Loved that herbie wall and the chill out corner.

Just a normal cup of flat white
My anticipation for their coffee rose high, unfortunately in this case, the higher I got, the harder I fell. Where's the latte art??? The milk wasn't heated properly, thus not getting a proper texture to form latte art. That aside, the coffee was too bland and mild to my liking, I didn't feel like I have had coffee that day. It was such a shame that their coffee wasn't the highlight on our visit.

Basket of potato and sweet potato chips
On the upside though, the food grabbed our attention at least.

Juicy pulled pork
Pulled pork in a bun seems like the 'it' thing to be featured on a cafe menu these days. At Typika, these were the winner, pulled pork were juicy and well flavoured, laced with crunchy and refreshing appleslaw. Those little buns looked hard to eat, but to our surprised it was well toasted, crunchy but not hard to bite and soft and fluffy on the inside. It was a delight.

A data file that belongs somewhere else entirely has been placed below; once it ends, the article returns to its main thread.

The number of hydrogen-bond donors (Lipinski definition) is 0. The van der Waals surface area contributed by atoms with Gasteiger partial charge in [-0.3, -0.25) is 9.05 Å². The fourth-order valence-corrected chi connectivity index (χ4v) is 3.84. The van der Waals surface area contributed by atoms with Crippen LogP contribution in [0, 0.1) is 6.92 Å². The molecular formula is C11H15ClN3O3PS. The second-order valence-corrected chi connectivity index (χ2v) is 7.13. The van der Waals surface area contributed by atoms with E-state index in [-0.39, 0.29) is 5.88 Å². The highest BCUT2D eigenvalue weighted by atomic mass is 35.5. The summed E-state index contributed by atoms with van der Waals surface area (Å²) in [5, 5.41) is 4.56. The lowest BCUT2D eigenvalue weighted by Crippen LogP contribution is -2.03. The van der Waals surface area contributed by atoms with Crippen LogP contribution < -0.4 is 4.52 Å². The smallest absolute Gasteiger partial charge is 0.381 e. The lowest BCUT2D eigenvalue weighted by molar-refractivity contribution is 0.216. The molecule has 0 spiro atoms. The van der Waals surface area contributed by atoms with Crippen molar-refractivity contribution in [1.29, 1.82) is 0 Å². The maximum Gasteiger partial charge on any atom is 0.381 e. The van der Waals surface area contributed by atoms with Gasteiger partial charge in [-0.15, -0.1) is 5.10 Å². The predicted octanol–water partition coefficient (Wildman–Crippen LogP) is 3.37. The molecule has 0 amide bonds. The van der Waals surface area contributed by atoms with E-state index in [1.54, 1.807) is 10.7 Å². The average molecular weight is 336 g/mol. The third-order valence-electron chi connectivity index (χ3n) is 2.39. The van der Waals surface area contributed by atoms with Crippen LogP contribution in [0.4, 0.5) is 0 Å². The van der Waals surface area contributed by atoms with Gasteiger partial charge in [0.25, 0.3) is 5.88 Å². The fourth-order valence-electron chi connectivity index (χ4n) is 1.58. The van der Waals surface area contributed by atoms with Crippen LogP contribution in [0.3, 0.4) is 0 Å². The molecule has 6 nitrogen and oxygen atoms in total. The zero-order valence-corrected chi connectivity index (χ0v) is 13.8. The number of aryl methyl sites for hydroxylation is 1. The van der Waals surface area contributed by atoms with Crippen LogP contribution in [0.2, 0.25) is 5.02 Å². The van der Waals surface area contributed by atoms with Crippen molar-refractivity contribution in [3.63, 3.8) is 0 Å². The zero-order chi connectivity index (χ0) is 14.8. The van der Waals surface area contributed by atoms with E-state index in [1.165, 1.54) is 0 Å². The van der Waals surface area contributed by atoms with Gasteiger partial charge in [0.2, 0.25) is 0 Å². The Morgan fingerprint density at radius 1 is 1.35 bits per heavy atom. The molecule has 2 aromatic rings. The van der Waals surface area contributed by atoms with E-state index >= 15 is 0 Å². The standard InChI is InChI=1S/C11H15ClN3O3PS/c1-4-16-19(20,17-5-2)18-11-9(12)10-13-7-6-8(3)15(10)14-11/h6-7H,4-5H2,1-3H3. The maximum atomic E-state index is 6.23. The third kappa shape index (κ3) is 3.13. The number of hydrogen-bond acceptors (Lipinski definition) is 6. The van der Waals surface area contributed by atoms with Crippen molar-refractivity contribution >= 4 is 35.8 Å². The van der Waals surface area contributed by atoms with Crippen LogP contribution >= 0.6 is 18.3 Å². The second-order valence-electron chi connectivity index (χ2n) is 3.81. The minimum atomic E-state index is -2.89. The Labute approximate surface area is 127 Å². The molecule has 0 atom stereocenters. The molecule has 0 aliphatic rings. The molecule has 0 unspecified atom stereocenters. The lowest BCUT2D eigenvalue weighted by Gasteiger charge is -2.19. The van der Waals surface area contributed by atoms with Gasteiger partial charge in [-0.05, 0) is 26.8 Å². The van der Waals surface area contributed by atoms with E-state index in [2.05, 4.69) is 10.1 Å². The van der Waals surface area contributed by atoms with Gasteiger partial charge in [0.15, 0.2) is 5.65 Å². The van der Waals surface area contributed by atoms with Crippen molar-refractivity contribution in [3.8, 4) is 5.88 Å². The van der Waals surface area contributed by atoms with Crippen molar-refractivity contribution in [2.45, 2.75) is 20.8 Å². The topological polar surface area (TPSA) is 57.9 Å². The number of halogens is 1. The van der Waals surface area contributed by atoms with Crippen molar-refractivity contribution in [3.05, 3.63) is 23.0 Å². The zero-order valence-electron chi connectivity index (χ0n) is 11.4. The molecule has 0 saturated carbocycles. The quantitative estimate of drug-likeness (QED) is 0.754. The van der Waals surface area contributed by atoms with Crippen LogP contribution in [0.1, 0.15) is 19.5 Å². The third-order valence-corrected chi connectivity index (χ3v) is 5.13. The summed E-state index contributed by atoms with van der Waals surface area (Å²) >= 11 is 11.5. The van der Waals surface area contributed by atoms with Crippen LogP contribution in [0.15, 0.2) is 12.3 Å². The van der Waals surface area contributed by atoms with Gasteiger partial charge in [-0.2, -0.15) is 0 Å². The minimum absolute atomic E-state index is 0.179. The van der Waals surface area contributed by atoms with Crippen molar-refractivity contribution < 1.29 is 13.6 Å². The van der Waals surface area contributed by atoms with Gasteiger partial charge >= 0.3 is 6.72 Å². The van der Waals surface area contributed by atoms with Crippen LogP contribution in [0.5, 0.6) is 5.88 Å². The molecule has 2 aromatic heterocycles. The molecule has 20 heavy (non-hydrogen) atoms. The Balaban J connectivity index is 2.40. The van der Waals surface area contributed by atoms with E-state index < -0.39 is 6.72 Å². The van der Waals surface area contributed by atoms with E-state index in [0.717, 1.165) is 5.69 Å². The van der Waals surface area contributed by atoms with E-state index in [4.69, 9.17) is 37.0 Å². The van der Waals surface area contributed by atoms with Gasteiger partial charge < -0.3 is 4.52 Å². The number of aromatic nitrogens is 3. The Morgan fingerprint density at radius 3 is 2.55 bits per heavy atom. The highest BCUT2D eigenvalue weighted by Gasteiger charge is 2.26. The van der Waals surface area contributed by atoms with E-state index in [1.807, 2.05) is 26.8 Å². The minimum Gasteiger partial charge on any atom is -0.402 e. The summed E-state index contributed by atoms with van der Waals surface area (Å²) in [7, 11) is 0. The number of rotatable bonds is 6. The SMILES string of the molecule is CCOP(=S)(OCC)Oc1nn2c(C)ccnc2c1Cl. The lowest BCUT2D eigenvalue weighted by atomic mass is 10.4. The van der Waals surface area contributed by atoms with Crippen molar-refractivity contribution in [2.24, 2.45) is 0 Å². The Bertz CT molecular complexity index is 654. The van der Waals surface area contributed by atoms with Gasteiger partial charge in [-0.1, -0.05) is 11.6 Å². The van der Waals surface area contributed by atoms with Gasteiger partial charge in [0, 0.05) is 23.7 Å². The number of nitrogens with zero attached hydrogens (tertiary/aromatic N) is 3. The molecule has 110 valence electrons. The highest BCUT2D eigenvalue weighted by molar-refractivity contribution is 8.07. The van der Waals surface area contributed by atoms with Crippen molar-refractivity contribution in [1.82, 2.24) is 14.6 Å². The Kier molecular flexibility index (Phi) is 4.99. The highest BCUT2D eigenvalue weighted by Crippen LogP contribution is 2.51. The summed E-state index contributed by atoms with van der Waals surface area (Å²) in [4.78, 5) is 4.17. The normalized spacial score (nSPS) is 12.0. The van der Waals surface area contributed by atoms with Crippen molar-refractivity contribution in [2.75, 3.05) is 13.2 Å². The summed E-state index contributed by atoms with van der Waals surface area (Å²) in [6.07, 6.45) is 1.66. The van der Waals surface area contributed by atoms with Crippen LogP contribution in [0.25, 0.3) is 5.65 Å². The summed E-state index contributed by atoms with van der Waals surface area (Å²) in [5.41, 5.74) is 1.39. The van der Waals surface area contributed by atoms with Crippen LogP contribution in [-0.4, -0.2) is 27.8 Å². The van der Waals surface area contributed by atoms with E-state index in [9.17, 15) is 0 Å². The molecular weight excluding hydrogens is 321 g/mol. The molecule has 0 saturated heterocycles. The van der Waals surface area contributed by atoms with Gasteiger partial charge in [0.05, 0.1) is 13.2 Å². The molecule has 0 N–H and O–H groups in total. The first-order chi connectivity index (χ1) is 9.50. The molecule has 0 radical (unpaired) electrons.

Twice cooked master stock chicken with celeriac
Another good dish was the crispy twice cooked chicken. Presentation looked like pork belly, but it was tender chicken roulade with crispy skin. Loved the combination of roasted grape on top and celeriac-slaw on the bottom.

After this visit to an Artisan coffee roaster, I started to be sceptical. I might just stick to those specialty coffee bar/kiosk for some seriously kick-ass coffee.

Overall service was fast and somewhat too attentive. Coffee wasn't their strength. Food tasted great but it came with the western suburb's price tag. Wouldn't hurry back. We ended up driving to another coffee place to get our caffeine fix for the day.

Food Quality: 4 outta 5 pulled pork
Coffee Quality: 1.5 outta 5 pulled pork
Service: 3.5 outta 5 pulled pork
Ambience: 4 outta 5 pulled pork
Will I be back?: Not really

Open 7 days from 7am - 4pm.

Typika Artisan Roasters
331, Stirling Highway
Claremont WA.
9284 2855
Typika Artisan Roasters on Urbanspoon

Wednesday, October 24, 2012

Cozee Corner Meals, Como

3 weeks ago, I received a comment from an anonymous reader, who suggested me to try Cozee Corner Meals in Como for authentic 'Pan Mee'.